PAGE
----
Improving access to general practice

To date, support for improved access to general practice services has been delivered through 57 GP Access Fund pilot schemes, covering more than 2,500 practices and a population of over 18 million people.

The General Practice Forward View published in April 2016 set out plans to enable clinical commissioning groups (CCGs) to commission and fund additional capacity across England to ensure that, by 2020 everyone has improved access to GP services including sufficient routine appointments at evenings and weekends to meet locally determined demand, alongside effective access to out of hours and urgent care services.

The NHS Operational Planning and Contracting Guidance 2017 – 2019 sets out the funding trajectory for this work, supporting CCGs to deliver extended access as part of delivering the General Practice Forward View.

NHS England has committed to achieving 50% national coverage by March 2018 and 100% of the population by March 2019.

Why do we need to improve access

Public satisfaction with general practice remains high, but in recent years patients have increasingly reported, through the GP Patient Survey, more difficulty in accessing services including a decline in good overall experience of making an appointment in general practice.

However, good access is not just about getting an appointment when patients need it. It is also about access to the right person, providing the right care, in the right place at the right time.

Core requirements for improving access

In order to be eligible for recurrent funding, commissioners will need to demonstrate they are meeting seven core requirements for improving access:

Timing of appointments

  • Commission weekday provision of access to pre-bookable and same day appointments to general practice services in evenings (after 6:30pm) – to provide an additional 1.5 hours a day,
  • Commission weekend provision of access to pre-bookable and same day appointments on both Saturdays and Sundays to meet local population needs,
  • Provide robust evidence, based on utilisation rates, for the proposed disposition of services throughout the week.

Capacity

  • Commission a minimum additional 30 minutes consultation capacity per 1000 population, rising to 45 minutes per 1000 population.

Measurement

  • Ensure usage of a nationally commissioned new tool to be introduced during 2017/18 to automatically measure appointment activity by all participating practices, both in-hours and in extended hours. This will enable improvements in matching capacity to times of high demand.

Advertising and ease of access:

  • Ensure services are advertised to patients, including notification on practice websites, notices in local urgent care services and publicity into the community, so that it is clear to patients how they can access these appointments and associated service,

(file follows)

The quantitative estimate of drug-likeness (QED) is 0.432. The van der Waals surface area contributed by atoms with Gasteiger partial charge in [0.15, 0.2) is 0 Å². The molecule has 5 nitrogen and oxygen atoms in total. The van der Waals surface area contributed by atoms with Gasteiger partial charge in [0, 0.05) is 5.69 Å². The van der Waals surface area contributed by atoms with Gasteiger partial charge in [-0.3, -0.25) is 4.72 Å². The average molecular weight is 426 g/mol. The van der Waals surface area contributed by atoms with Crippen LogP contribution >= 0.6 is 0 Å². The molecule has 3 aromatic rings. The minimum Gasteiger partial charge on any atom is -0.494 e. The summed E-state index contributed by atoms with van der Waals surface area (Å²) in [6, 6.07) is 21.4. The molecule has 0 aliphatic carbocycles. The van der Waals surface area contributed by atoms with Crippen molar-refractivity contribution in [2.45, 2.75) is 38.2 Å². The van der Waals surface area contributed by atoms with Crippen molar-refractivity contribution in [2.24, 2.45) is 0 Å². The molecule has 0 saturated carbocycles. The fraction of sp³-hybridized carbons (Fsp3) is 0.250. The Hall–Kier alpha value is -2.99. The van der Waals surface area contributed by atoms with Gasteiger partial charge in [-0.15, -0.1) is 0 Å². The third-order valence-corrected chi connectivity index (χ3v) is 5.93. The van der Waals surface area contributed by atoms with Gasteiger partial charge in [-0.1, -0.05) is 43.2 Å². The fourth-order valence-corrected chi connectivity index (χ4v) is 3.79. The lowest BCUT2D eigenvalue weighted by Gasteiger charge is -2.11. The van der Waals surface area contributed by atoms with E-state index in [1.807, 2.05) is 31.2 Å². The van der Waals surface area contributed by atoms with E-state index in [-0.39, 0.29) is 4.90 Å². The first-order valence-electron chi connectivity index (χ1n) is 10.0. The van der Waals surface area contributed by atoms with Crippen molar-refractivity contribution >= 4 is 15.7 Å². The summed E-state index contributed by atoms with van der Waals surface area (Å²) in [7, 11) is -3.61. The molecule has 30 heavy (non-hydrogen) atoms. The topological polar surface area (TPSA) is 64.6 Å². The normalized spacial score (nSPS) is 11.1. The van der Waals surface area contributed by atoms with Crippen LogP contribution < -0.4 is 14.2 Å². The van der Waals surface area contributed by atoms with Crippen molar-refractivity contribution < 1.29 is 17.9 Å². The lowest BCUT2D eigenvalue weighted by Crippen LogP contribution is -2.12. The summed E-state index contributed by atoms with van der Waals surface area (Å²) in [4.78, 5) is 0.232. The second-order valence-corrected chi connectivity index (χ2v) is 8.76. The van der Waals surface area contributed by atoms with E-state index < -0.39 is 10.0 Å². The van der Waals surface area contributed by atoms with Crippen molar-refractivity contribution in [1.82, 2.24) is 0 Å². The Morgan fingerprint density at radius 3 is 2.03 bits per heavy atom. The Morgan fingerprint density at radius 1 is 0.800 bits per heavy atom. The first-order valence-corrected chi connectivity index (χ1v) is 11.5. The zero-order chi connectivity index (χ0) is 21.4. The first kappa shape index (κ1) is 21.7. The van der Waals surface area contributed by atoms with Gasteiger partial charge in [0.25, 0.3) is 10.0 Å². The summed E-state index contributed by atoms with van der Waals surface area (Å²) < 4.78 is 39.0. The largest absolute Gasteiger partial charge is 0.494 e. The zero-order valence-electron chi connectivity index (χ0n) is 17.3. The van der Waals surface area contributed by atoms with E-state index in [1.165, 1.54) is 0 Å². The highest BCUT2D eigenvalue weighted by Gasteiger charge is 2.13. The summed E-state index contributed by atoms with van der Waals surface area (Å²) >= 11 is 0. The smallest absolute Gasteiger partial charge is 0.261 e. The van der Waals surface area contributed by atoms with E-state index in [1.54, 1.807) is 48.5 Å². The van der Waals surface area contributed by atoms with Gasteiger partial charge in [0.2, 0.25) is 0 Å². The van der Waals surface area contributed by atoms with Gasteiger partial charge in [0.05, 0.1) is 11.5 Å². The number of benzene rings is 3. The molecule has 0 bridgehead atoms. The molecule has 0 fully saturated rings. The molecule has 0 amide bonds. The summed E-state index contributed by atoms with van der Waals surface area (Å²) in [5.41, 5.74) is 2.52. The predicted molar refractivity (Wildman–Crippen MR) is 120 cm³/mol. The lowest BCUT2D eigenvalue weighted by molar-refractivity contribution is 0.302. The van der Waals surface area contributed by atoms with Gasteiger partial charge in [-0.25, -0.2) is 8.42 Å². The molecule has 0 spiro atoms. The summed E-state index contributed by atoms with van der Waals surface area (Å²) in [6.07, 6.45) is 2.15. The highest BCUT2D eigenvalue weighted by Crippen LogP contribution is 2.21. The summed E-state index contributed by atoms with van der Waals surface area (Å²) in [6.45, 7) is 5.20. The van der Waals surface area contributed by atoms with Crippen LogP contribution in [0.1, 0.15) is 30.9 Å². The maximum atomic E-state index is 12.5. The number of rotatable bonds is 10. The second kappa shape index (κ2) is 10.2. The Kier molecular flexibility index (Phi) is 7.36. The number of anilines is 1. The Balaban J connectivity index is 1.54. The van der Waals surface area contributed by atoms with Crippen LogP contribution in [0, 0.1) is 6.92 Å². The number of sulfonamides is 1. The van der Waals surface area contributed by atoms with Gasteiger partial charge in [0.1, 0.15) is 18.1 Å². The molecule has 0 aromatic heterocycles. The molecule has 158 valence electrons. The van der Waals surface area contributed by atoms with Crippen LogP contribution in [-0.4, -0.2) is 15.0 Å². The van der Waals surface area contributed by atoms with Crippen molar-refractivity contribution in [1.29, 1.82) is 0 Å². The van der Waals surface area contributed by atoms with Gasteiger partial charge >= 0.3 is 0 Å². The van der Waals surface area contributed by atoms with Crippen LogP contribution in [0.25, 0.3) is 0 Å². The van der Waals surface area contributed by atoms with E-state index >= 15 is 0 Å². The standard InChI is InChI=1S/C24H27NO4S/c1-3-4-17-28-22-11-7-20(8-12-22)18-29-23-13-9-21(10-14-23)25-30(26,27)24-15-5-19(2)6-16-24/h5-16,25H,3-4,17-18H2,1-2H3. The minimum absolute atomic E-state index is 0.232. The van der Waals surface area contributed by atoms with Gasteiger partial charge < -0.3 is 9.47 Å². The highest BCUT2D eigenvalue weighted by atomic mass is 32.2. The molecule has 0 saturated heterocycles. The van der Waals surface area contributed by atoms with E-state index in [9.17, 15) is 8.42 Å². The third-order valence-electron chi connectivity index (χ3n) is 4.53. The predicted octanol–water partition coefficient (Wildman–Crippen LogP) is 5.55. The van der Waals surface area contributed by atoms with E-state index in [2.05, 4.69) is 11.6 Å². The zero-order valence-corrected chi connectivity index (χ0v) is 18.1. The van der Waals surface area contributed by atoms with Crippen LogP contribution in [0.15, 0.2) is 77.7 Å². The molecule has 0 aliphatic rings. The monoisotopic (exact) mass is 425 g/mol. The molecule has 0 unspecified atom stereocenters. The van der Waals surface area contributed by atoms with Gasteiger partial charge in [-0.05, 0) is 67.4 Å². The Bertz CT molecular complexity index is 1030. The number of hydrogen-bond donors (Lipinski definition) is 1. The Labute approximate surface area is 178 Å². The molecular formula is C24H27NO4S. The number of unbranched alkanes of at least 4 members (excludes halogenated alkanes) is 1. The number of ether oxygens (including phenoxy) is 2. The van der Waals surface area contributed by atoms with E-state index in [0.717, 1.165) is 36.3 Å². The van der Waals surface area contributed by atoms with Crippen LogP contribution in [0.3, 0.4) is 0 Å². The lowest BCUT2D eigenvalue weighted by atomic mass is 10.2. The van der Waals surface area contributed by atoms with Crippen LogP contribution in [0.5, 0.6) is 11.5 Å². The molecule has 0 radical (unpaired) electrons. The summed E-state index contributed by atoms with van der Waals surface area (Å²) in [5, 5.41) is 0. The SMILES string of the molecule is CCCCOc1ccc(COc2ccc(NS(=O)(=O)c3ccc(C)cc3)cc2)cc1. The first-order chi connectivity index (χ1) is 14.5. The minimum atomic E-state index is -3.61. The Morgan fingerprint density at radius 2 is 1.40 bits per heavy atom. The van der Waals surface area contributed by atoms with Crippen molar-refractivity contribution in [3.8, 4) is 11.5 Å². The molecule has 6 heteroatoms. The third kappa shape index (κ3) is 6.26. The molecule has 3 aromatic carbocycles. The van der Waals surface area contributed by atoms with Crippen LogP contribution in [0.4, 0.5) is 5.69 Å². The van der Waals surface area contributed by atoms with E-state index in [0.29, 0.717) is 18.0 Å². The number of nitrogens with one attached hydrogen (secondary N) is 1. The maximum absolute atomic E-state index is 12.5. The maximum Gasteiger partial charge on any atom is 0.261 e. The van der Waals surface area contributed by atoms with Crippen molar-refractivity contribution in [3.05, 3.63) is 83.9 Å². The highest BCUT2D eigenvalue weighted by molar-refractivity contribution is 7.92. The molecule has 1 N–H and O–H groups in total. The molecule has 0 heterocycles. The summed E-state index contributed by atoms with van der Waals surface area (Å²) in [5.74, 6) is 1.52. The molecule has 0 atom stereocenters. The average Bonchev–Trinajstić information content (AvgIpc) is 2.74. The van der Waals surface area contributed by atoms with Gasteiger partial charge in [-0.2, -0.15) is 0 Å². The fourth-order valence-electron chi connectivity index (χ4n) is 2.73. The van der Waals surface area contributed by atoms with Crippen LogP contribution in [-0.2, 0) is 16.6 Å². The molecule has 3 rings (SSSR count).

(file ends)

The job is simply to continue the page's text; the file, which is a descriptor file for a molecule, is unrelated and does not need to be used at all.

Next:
• Ensure ease of access for patients including:
    • all practice receptionists able to direct patients to the service and offer appointments to extended hours service on the same basis as appointments to non-extended hours services
    • patients should be offered a choice of evening or weekend appointments on an equal footing to core hours appointments.

Digital

  • use of digital approaches to support new models of care in general practice.

Inequalities

  • issues of inequalities in patients’ experience of accessing general practice identified by local evidence and actions to resolve in place.

Effective access to wider whole system services

  • Effective connection to other system services enabling patients to receive the right care from the right professional, including access from and to other primary care and general practice services such as urgent care services.

Queries can be directed to england.gpaccess@nhs.net.

Improving Access to General Practice: Next Steps Webinars

NHS England is hosting two further webinars on the next steps for improving access to general practice, aimed at general practice staff and commissioners. These will repeat content covered through earlier webinars, including the seven core requirements and what this means for those working in general practice, key messages and frequently asked questions, and will provide an update on the range of resources that have been made available nationally to support rollout.

The next webinar will take place on Thursday 12 October 2017 at 9.30am -11.00am with two further webinars, repeating the same content, taking place on:

NHS England will also be hosting a number of subject specific webinars related to improving access. These will initially focus on procurement and communications, as follows: